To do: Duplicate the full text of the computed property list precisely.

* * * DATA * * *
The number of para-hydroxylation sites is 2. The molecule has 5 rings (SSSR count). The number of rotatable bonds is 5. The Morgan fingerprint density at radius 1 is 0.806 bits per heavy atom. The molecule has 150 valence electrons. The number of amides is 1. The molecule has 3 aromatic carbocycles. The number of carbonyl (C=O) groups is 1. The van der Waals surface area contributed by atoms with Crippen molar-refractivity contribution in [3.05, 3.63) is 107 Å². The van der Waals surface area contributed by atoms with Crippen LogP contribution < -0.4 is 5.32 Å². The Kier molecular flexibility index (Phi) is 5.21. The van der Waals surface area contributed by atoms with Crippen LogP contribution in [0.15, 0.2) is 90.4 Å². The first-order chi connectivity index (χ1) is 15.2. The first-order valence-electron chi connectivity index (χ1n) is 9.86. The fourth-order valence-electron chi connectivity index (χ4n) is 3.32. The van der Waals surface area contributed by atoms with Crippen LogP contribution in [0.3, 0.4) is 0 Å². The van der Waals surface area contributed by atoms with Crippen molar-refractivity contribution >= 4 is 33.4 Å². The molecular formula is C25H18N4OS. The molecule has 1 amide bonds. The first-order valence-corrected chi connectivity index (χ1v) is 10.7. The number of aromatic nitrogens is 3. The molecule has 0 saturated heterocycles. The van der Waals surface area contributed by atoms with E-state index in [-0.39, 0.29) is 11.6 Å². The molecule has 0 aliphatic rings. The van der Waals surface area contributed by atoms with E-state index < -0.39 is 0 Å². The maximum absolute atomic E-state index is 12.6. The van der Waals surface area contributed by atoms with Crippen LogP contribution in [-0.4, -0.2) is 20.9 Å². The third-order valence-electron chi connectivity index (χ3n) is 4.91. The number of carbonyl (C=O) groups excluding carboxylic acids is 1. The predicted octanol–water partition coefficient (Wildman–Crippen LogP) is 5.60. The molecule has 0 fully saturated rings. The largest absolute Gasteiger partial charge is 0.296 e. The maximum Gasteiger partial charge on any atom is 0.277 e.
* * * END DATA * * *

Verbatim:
The number of para-hydroxylation sites is 2. The molecule has 5 rings (SSSR count). The number of rotatable bonds is 5. The Morgan fingerprint density at radius 1 is 0.806 bits per heavy atom. The molecule has 150 valence electrons. The number of amides is 1. The molecule has 3 aromatic carbocycles. The number of carbonyl (C=O) groups is 1. The van der Waals surface area contributed by atoms with Crippen molar-refractivity contribution in [3.05, 3.63) is 107 Å². The van der Waals surface area contributed by atoms with Crippen LogP contribution < -0.4 is 5.32 Å². The Kier molecular flexibility index (Phi) is 5.21. The van der Waals surface area contributed by atoms with Crippen LogP contribution in [0.15, 0.2) is 90.4 Å². The first-order chi connectivity index (χ1) is 15.2. The first-order valence-electron chi connectivity index (χ1n) is 9.86. The fourth-order valence-electron chi connectivity index (χ4n) is 3.32. The van der Waals surface area contributed by atoms with Crippen LogP contribution in [0.3, 0.4) is 0 Å². The van der Waals surface area contributed by atoms with Crippen molar-refractivity contribution >= 4 is 33.4 Å². The molecular formula is C25H18N4OS. The molecule has 1 amide bonds. The first-order valence-corrected chi connectivity index (χ1v) is 10.7. The number of aromatic nitrogens is 3. The molecule has 0 saturated heterocycles. The van der Waals surface area contributed by atoms with E-state index in [-0.39, 0.29) is 11.6 Å². The molecule has 0 aliphatic rings. The van der Waals surface area contributed by atoms with E-state index < -0.39 is 0 Å². The maximum absolute atomic E-state index is 12.6. The van der Waals surface area contributed by atoms with Crippen LogP contribution in [-0.4, -0.2) is 20.9 Å². The third-order valence-electron chi connectivity index (χ3n) is 4.91. The number of carbonyl (C=O) groups excluding carboxylic acids is 1. The predicted octanol–water partition coefficient (Wildman–Crippen LogP) is 5.60. The molecule has 0 fully saturated rings. The largest absolute Gasteiger partial charge is 0.296 e. The maximum Gasteiger partial charge on any atom is 0.277 e.